Tomorrow, I’m re-tracing the steps of my first half-marathon, that I decided to run for my unborn daughter. Here’s the story of that ill-planned adventure.
A few days after Christmas 2004, we found we’d be having a child that summer. It hit me I needed to do whatever I could to stay healthy for a long time, so the day after I found out, I signed up for my first half marathon. The race would be the Tom King Half Marathon in mid March.
I’d done a couple of 5Ks, but training was foreign to me. Preparation was pretty much limited to fitting in a mile run maybe once or twice before a race. Otherwise, I just stuck to basketball twice a week. Someone had told me that if you wanted to do a half marathon, you did this thing called a ‘long run’, where every week, you run one mile longer than the week before. I started with the week of the half marathon, and worked my way back subtracting a mile each week. To figure out mileage, I’d go out and drive to a point of half the distance I needed, and drive back. I learned that the distance around the parking lots of a nearby school was one mile. Oh, the boring laps I ran around that school! I only knew about this long run thing, so I didn’t do any running outside of that. I had a radio headset, so I’d time my runs during football and basketball games so that at least I’d have some company. I never ran with any friends, because at that point, I only had friends who did normal sports like football and basketball.
Finally, race day arrived. My mildly pregnant, mildly supportive wife agreed to go to the race with me. To pass the time, she brought along a pillow, blankets, a personal DVD player, and four or five DVDs that she could watch laying down in the back of the car. “How long do you think this is going to take me?” I asked. “I just want to be prepared,” she replied. I’d set a goal of running a 10 minute mile pace, but I decided I’d be happy with a 2 hour, 20 minute finish. They open up the Titans stadium for fans to watch the finish, and she promised to be there. The race also advertised that they’ve have Gatorade and gels throughout the course, and that the Titans cheerleaders would be there at the finish cheering you on and handing out medals.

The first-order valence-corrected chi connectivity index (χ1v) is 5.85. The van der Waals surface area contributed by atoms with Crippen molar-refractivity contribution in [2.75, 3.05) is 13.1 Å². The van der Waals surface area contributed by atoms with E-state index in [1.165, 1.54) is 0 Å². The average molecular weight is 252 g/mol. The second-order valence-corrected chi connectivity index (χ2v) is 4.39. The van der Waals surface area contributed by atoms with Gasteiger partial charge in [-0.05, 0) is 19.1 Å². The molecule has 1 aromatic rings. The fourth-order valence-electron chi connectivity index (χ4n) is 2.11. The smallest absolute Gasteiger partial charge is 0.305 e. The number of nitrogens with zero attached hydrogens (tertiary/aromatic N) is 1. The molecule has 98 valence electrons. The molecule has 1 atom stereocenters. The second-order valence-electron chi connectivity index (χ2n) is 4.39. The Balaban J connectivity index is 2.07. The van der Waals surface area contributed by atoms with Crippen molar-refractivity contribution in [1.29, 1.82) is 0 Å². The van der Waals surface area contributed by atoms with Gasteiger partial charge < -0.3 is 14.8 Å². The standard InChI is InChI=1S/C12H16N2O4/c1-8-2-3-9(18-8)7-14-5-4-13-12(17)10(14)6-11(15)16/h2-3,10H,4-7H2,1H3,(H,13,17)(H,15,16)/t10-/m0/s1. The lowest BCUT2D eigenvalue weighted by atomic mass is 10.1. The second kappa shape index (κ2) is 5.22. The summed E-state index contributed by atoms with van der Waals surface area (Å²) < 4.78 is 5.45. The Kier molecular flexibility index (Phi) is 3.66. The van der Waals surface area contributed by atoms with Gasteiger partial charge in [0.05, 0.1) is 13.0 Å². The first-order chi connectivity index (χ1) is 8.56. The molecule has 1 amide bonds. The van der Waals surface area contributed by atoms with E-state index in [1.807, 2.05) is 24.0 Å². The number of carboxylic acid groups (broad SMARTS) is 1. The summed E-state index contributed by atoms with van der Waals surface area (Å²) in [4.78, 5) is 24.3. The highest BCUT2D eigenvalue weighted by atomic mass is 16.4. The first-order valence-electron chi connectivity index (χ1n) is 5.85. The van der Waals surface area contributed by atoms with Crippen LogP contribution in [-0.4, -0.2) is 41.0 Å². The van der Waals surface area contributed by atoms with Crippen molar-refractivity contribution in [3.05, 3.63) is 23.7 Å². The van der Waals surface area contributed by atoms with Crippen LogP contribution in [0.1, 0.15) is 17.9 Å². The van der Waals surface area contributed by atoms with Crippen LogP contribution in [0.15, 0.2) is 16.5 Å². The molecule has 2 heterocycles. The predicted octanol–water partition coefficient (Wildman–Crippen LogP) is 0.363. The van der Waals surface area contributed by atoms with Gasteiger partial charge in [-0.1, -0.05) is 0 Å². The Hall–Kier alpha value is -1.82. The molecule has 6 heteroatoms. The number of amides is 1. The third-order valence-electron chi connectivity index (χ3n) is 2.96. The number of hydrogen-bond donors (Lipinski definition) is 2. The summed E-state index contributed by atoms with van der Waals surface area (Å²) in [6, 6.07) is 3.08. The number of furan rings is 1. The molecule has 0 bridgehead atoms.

The race started off pretty well. In general, the Tom King Half is a good race for a beginner. It’s as flat as you can ask for in the Nashville area and there aren’t a lot of turns or side streets for you to get lost. I was feeling pretty good, so I decided to go a little faster than I had in training. That’s a big rookie mistake. Probably around mile 3 or 4 I started getting tired (which is bad, because I had 9 or 10 miles to go), so I slowed back down to my normal pace.
Although the race had advertised that they’d have Gatorade every mile, it turned out that they had run out of that on the faster runners, and only had water for us slower runners. That made me mad, so I just decided to skip drinking all together and gut it out. It’s not really very smart to punish yourself for the mistake of someone else. Rookie (and just immature) mistake number two. (Also, you have to realize no race is perfect, they volunteers are doing their best, and you just have to roll with it.)
Mistake number three came courtesy of being too much into music. I didn’t have an mp3 player, so I just listened to whatever was on the radio. If a fast song came on, I ran faster. If a slow song came one, I ran slower.